Late Cretaceous (100–89 Ma) magnesian charnockites with adakitic affinities in the Milin area, eastern Gangdese: Partial melting of subducted oceanic crust and implications for crustal growth in southern Tibet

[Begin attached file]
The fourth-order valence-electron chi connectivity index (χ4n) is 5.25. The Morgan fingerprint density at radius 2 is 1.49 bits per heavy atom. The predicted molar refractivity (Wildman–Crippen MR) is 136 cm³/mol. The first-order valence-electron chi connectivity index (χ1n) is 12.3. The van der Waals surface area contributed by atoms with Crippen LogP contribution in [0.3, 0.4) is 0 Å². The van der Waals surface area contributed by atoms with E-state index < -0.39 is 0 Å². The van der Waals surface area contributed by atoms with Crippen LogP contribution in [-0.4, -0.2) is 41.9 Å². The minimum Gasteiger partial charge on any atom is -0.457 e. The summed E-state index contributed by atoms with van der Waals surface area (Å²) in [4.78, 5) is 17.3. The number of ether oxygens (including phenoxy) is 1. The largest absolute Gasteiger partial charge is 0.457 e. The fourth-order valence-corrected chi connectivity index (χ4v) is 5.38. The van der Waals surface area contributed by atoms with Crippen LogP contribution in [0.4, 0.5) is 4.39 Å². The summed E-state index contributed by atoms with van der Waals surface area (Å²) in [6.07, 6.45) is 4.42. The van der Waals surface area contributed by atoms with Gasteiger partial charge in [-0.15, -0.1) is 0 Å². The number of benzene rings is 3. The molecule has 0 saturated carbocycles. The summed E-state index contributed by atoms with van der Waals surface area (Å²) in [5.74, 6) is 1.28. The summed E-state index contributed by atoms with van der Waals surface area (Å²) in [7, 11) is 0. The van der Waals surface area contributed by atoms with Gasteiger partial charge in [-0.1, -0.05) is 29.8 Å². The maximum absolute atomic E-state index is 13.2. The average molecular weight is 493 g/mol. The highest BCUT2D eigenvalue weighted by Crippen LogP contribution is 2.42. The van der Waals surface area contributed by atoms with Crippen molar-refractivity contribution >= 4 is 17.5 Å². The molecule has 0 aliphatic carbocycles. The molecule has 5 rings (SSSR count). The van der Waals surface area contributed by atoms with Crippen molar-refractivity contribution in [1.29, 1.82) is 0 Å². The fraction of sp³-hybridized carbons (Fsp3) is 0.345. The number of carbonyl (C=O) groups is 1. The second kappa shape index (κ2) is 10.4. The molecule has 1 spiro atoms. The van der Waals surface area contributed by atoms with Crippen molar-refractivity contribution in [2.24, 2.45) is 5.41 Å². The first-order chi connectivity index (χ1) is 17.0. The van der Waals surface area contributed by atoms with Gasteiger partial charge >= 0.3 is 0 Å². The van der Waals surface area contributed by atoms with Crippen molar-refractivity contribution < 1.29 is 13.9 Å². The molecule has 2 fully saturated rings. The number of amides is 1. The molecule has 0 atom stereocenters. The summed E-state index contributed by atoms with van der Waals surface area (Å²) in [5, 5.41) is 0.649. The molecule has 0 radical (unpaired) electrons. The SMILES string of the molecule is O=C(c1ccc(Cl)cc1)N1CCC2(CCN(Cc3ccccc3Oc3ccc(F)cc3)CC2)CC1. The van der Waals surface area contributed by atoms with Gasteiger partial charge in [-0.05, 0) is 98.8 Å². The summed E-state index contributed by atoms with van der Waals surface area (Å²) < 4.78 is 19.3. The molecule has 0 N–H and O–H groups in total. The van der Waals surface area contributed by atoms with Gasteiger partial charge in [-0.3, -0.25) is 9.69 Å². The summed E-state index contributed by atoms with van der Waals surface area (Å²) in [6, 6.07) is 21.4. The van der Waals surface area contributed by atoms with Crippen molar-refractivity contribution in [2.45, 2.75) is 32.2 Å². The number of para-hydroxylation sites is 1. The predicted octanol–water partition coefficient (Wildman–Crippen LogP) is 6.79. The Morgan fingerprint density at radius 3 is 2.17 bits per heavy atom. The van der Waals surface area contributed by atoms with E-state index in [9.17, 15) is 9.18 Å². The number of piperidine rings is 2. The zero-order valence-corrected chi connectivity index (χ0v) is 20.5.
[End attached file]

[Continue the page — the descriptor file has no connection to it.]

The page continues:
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Rapid Mesozoic–Early Cenozoic crustal growth in the Gangdese area, southern Tibet, has commonly been, attributed to pre-collisional and syn-collisional underplating of mantle-derived magmas. Here, we report on, adakitic magnesian charnockites (i.e., hypersthene-bearing diorites and granodiorites) near Milin, in eastern, Gangdese, that provide new insights into the crustal growth process of the region. Zircon U–Pb analyses of' seven charnockite samples indicate that they were generated in the Late Cretaceous (100–89 Ma). They exhibit variable SiO2 (53.9 to 65.7 wt.%) contents, high Na2O/K2O (1.6 to 14.4) and Sr/Y (27.2 to 138.7) ratios, low Y (6.5 to 18.5 ppm), heavy rare earth element (e.g., Yb = 0.6 to 1.6 ppm) and Th (0.20–2.39 ppm) contents and Th/La (0.02–0.23) ratios, with relatively high Mg# (46 to 56) and MgO (2.0 to 4.5 wt.%) values. They are characterized isotopically by high and slightly variable εNd(t) (+ 2.4 to + 4.0) and εHf(t) (+ 10.1 to + 15.8) values with relatively low and consistent (87Sr/86Sr)i (0.7042 to 0.7043) ratios.Their pyroxenes have high crystallization temperatures (876 to 949 °C). The Milin charnockites were most probably produced by partial melting of subducted Neo-Tethyan oceanic crust that was followed by adakitic melt–mantle interaction, minor crustal assimilation and fractional crystallization of amphibole + plagioclase. The upwelling asthenosphere, triggered by the roll-back of subducted Neo-Tethyan oceanic lithosphere, provided the heat for slab melting. Therefore, we suggest that, in addition to pre-collisional and syn-collisional underplating of mantle-derived magmas, the recycling of subducted oceanic crust has also played an important role in continental crustal growth in southern Tibet.
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